Therefore to put it simply, for someone with ₹100,000/month income, can saving ₹20,000/month suffice to have a lifestyle of ₹50,000/month in retirement? If the obvious answer (“No, it is not”) is not immediately apparent, here are some simple back-of-the-envelope calculations for a person earning ₹100,000/month with retirement 25 years away:

  • ₹50,000/month lifestyle in retirement starting 25 years from now needs a retirement corpus of ₹2.4 crores in today’s money. We will ignore the effect of inflation by assuming a very reasonable zero real returns on investment
  • ₹20,000 is invested for 25 years. That leads to a corpus of 25 * 12 * 0.2 = ₹50 lakhs in today’s money

Therefore if you are only investing ₹20,000/month at zero real return, you better have the difference, i.e. 2.4cr minus 50 lakhs, or ₹1.9cr already invested. If you do not have ₹1.9cr, then 20% will not be enough.


Goal-based-investing plan

Understanding how 20% is not sufficient

To understand these calculations, we have assumed that salary hikes, lifestyle expenses and returns from the retirement portfolio all happen at the same rate. We have covered this topic here: How much returns should you expect from your retirement portfolio?.

We can therefore do simple multiplication like this:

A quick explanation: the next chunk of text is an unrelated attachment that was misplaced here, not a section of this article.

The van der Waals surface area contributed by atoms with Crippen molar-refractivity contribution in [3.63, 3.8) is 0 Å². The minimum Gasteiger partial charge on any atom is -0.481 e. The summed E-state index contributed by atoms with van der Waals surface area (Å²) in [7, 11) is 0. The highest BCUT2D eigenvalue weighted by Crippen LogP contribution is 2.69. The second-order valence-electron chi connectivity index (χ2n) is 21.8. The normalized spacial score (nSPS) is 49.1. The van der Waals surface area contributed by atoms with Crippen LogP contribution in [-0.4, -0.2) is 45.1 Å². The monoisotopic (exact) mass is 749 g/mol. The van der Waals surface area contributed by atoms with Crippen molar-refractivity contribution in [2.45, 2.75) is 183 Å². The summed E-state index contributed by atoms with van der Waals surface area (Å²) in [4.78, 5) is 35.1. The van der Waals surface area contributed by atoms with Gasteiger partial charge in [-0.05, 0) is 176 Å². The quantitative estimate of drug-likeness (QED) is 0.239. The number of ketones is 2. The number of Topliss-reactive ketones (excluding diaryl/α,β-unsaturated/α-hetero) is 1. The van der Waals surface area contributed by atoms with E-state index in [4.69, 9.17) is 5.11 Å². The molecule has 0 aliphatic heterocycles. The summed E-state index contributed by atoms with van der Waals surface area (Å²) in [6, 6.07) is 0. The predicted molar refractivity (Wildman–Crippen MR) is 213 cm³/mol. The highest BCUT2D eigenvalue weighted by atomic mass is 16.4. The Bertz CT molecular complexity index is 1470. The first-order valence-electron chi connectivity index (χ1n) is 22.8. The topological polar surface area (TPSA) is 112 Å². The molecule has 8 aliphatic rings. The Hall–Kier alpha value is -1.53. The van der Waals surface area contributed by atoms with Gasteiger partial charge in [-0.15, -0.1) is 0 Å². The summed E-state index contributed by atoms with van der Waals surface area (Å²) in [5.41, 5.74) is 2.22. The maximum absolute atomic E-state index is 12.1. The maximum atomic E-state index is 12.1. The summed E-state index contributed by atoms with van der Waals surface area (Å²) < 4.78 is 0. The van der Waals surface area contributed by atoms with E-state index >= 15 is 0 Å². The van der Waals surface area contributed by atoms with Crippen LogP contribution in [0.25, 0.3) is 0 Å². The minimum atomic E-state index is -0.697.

Retirement corpus (C) = Years left to retire (Y) * Annual expense (E)

Corpus that can be reached (C) = Annual savings (S) * Years left to retire (Y) + current investments (V)

Simplifying the two, the current annual savings is sufficient only if

S * Y + V ≥ Y * E or,

S ≥ E - V / Y or,

Annual Savings ≥ Annual Expense - Corpus saved / Years left

If you do not have sufficient corpus saved, saving only 20% will be insufficient. If you are starting, be aware that saving less than what you should means that you will miss your goals. Therefore be mindful of this limitation when you are applying the rule.

What should the investor do instead?

We all look for thumb rules that simplify our lives. However, there might be better things to do in some cases, given your unique personal situation. Therefore it is better to learn the frameworks that work for all investors and apply them to your need. Here are some resources that will help in this matter:

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Topics you will like:

Asset Allocation (17) Basics (8) Behaviour (10) Budgeting (10) Calculator (13) Case Study (3) Children (10) Choosing Investments (29) FAQ (4) FIRE (10) Gold (6) Health Insurance (4) House Purchase (13) Insurance (14) International Investing (8) Life Stages (2) Loans (10) Market Movements (9) Mutual Funds (17) NPS (5) NRI (5) News (6) Pension (6) Portfolio Construction (38) Portfolio Review (23) Retirement (30) Review (11) Risk (6) Safe Withdrawal Rate (5) Set Goals (26) Step by step (9) Tax (19)

Next steps:

1. Email me with any questions.

2. Use our goal-based investing template to prepare a financial plan for yourself
OR
use this quick and fast online calculator to find out the SIP amount and asset allocation for your goals.

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This post titled Does the 50/30/20 budgeting rule work in India? first appeared on 14 Dec 2022 at https://arthgyaan.com